[00:32:51] Mariam Tsaturyan: Our next section will focus on your online content and user-generated content. So online [00:33:00] content and user-generated content for online businesses is a big issue because number. as an online business, you most likely have some form of content online, whether these are blog posts, whether these are articles, whether these are podcasts, YouTube videos, or even your social media.
[00:33:21] Mariam Tsaturyan: Posts and videos that you do, these are all considered online content, and as long as they come from you as a business, they belong to you. Meaning regardless where this content is found, whether it's on social media, on your website, or on something like YouTube or Pinterest you are liable for them.
[00:33:40] Mariam Tsaturyan: You need to make sure that these are complying with the rules, regulations, laws, and all kinds of legal issues. Now, one of the biggest things that you need to take into consideration for online content is IP infringement issues. IP refers to intellectual property. Here we're talking about copyrights [00:34:00] and yes, even trademarks.
[00:34:01] Mariam Tsaturyan: So keep that in mind, whether. It's you who writes the content. Number one, you don't want to infringe somebody else's copyright or trademark. Number two, you want to make sure that somebody else is not infringing your copyright or trademark. . Another thing to take into account is that as a business owner, sometimes, or a lot of the times actually, you are not the one who writes your content, you're not the one who comes up with the content.
[00:34:35] Mariam Tsaturyan: I know a lot of business owners who hire writers. Or there are some agencies who give you articles and they, they just sit back and enjoy the fact that their online presence or their website has a lot of content and it helps them get found and it gives them credibility, establishes authority.
[00:34:54] Mariam Tsaturyan: However, you are liable for that person's act if [00:35:00] whoever you hired plagiarized. Let's say somebody else and wrote a content for you, or they infringed somebody else's copyright when they were writing your content. You as the business owner are liable for those things, so make sure you closely monitor so as not to be infringing somebody else's intellectual property.
[00:35:22] Mariam Tsaturyan: You don't wanna be accused of intellectual property. Theft. You don't wanna be accused of plagiarism, right? And another thing to consider is if you are the type of website that accepts guest posts, again, keep an eye on this because you don't know who your guest is, you don't know where they got that.
[00:35:43] Mariam Tsaturyan: Post unless they wrote an original post for you and you are sure that it's an original post, they did not copy that from somewhere else. I would kind of err on a side of caution and not accept guest posts. But if you are accepting once, make sure you [00:36:00] have clear guidelines in place. Make sure you have all kinds of disclosures in place to protect you again from any future liability.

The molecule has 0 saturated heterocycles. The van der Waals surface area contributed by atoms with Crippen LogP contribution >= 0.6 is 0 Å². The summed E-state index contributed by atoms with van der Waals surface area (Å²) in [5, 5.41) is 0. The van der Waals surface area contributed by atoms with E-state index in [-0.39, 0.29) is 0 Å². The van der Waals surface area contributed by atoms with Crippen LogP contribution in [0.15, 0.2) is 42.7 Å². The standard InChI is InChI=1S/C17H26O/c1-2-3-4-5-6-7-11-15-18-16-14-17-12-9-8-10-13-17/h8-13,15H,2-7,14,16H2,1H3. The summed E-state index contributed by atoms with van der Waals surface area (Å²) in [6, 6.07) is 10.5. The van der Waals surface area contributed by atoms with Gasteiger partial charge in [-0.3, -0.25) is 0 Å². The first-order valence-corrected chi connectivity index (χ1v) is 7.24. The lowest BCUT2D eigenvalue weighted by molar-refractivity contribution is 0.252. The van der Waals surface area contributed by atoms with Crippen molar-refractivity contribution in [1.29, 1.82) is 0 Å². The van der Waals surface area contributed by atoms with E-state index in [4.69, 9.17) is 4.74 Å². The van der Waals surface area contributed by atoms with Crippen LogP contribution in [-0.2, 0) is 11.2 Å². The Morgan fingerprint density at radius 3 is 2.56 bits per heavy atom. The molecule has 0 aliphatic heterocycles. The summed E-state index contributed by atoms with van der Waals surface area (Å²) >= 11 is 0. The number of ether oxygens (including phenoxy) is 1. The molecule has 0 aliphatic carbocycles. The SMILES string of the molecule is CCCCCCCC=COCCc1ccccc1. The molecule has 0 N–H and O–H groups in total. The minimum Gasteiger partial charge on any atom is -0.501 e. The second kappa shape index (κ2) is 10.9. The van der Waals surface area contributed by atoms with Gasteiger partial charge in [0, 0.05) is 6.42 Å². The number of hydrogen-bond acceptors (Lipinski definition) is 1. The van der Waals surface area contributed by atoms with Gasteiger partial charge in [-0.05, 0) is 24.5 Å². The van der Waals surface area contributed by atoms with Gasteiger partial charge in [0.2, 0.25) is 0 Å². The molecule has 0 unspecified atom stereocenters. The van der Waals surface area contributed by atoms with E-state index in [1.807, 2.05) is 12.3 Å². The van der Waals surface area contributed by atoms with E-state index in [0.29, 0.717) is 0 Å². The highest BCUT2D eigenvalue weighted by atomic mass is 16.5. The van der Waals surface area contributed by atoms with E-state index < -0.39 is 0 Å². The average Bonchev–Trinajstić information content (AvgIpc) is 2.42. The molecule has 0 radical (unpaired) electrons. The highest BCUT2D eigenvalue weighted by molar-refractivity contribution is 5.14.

[00:36:08] Mariam Tsaturyan: Funny story. As you know I am an intellectual property attorney. I do copyrights and trademarks and contracts and business, done, all of that. And I do have a contract shop where I sell legal templates. I've had that shop since, and I think the end of 2018 or 2019, I don't remember. It's, it's a long time, but the point is, There are a lot of people out there who have my legal templates, and believe it or not, I know my writing style.
[00:36:37] Mariam Tsaturyan: I can identify if that contract was written by me or not very easily without seeing my name on it. Someone from my, I guess, ideal clientele list. This person was not a client, but she stole. One of my client's agreements and the client paid me to write that agreement for them. So [00:37:00] she just went on that client's website and copied the agreement onto her website, and she even forgot to change.
[00:37:07] Mariam Tsaturyan: The information in few places to customize it for her own businesses. So I guess it's a sort of an oxymoron or something. I'm an intellectual property attorney and somebody infringed my copyright in my contract, so it happens regardless who you are, what your profession is. If somebody wants a.
[00:37:27] Mariam Tsaturyan: Copy from you. If somebody wants to infringe on your copyrights, they most likely will. But the thing you can do, the thing you can control is to have certain. Things in place, certain actions that you can take in order to prevent that from happening. And if that happens to actually find a solution to that in your favor.